MY SECOND AND final semester examinations were, finally, over. Thank goodness! I was certain I would finish with a good first class honours. Like most final year students it felt great to know that, at last, I was free from the academic shackles of my first degree.
However, I knew, in some ways, I was going to really miss UNILAG. No more student politics. No more meals at any of the cafeterias. No more frequent lagoon front visits. Moreover, I was going to miss the school because I had no intention of returning for my Masters Degree program – or any other program for that matter. My eyes were set elsewhere – on a renowned foreign university.
After the second semester exams the students, staying in the various hostels, were required to vacate them and head for their respective homes – wherever they were. School was going on a long break.
I helped Rachael out with her luggage and other relevant items. We transported them from her hostel room to the boot of a car – a station wagon – where they were well arranged. By the way, I hired the vehicle.
When we were done arranging her stuff I pulled her aside, hugged her closely, and kissed her tenderly. She returned the favour. I was truly going to miss seeing her every day, for some time. We had agreed to meet our parents, one after the other, in two weeks time. The plan was that I’d meet hers first, and then she’d meet mine.
We spoke for a little while. I don’t remember exactly what we talked about. But it was all sweet nonsense…punctuated with a series of ‘I love you’…I’ll miss you.’ When the conversation was over I gave her another bear hug, another tender kiss, and then I let her go. She went to the vehicle, got in, blew me a kiss and waved, before the stern-faced, middle-aged driver – the blackest human being I had ever seen – reversed the vehicle and drove off. I waved back and mouthed ‘I love you’ to her. Rachael’s lips stretched to a loving smile as she reciprocated with, ‘I love you too.’ I watched the station wagon disappear in the distance. I kind of felt sad. But then I knew we could always talk over the phone.
Later that evening I called to find out if she got home safely.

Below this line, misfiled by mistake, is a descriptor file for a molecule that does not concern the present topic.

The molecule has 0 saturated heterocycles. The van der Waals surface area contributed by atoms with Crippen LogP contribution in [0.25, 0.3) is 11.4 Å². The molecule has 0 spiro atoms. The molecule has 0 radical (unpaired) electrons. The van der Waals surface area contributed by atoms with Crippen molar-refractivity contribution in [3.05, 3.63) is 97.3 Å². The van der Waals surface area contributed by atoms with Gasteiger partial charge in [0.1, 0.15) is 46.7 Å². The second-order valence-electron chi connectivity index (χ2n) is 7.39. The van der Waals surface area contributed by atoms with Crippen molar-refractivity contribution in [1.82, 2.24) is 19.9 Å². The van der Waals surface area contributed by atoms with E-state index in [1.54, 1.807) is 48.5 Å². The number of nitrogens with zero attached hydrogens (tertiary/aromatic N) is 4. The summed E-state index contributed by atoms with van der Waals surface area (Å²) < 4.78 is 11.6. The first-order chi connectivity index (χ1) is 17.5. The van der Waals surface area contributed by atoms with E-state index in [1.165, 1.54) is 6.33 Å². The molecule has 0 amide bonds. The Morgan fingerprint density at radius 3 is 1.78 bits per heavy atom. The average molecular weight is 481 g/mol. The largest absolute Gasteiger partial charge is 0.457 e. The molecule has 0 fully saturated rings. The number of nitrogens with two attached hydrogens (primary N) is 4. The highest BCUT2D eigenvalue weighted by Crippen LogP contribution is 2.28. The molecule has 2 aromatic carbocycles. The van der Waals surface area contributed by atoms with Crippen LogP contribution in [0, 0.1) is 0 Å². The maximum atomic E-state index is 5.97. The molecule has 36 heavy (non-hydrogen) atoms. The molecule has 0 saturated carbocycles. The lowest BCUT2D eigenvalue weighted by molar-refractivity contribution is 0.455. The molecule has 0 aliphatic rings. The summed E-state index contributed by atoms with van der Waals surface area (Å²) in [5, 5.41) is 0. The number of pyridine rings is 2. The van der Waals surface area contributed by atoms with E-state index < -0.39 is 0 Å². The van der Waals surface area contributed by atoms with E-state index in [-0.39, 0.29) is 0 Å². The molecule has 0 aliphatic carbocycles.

Two days later, when I called to know how Rachael was doing, her phone was switched off. Thirty minutes later I called her again. Her phone was still switched off.
Throughout that day I couldn’t reach her by phone. This continued the next day, and the day after. This had never happened before. I gradually became worried. I called her sister, Naomi. Her phone was also switched off. That’s odd, I thought. Did they both misplace their phones? Or have their phones been stolen?
The switch off mode went on for another three days. By this time I was really perturbed. Then, when I couldn’t wait any longer, I decided to visit Rachael, for the first time, at home and find out what was wrong.
As I consulted my little diary for her house address a thought suddenly occurred to me. I called Tope – one of Rachael’s course mates, and a close friend. Thankfully, her line went through. She answered on the second ring. I narrated my predicament to her. She told me the last time she had spoken with Rachael was a day before Rachael left the hostel for home. And she, like me, was also finding it difficult to reach her by phone. I told her of my intention to visit Rachael, and she encouraged me to do so. I thanked her for her time, and was about to hang up, when her next statement pulled the rug from underneath me.
She said, “So, Fred, you and Rachael are planning to get married very soon, and then travel out of the country – right?”
Assembling my thoughts, I asked her, “Who told you that?”
“Well, I overheard Rachael saying something to that effect over the phone. And when I asked her about it, she was evasive. So Fred, tell me…is it true?”